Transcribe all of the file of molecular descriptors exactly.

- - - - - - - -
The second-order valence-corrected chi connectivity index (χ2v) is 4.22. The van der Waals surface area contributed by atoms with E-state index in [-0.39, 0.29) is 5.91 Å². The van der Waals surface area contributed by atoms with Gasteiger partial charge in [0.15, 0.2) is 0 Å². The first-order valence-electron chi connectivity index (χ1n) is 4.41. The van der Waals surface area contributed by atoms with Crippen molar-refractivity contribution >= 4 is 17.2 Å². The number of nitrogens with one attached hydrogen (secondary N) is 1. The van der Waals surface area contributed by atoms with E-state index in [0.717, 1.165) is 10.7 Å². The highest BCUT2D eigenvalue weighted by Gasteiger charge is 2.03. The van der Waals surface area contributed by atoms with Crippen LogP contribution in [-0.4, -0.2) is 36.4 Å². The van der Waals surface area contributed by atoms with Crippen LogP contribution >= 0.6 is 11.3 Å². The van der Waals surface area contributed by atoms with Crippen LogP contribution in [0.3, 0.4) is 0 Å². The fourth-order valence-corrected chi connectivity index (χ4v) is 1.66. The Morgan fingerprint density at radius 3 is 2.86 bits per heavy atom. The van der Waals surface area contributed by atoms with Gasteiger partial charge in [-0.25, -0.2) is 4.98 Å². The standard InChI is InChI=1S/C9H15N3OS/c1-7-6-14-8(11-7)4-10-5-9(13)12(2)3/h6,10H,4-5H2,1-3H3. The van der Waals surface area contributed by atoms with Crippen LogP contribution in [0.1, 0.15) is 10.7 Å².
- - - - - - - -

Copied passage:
The second-order valence-corrected chi connectivity index (χ2v) is 4.22. The van der Waals surface area contributed by atoms with E-state index in [-0.39, 0.29) is 5.91 Å². The van der Waals surface area contributed by atoms with Gasteiger partial charge in [0.15, 0.2) is 0 Å². The first-order valence-electron chi connectivity index (χ1n) is 4.41. The van der Waals surface area contributed by atoms with Crippen molar-refractivity contribution >= 4 is 17.2 Å². The number of nitrogens with one attached hydrogen (secondary N) is 1. The van der Waals surface area contributed by atoms with E-state index in [0.717, 1.165) is 10.7 Å². The highest BCUT2D eigenvalue weighted by Gasteiger charge is 2.03. The van der Waals surface area contributed by atoms with Crippen LogP contribution in [-0.4, -0.2) is 36.4 Å². The van der Waals surface area contributed by atoms with Crippen LogP contribution >= 0.6 is 11.3 Å². The van der Waals surface area contributed by atoms with Crippen LogP contribution in [0.3, 0.4) is 0 Å². The fourth-order valence-corrected chi connectivity index (χ4v) is 1.66. The Morgan fingerprint density at radius 3 is 2.86 bits per heavy atom. The van der Waals surface area contributed by atoms with Gasteiger partial charge in [-0.25, -0.2) is 4.98 Å². The standard InChI is InChI=1S/C9H15N3OS/c1-7-6-14-8(11-7)4-10-5-9(13)12(2)3/h6,10H,4-5H2,1-3H3. The van der Waals surface area contributed by atoms with Crippen LogP contribution in [0.1, 0.15) is 10.7 Å².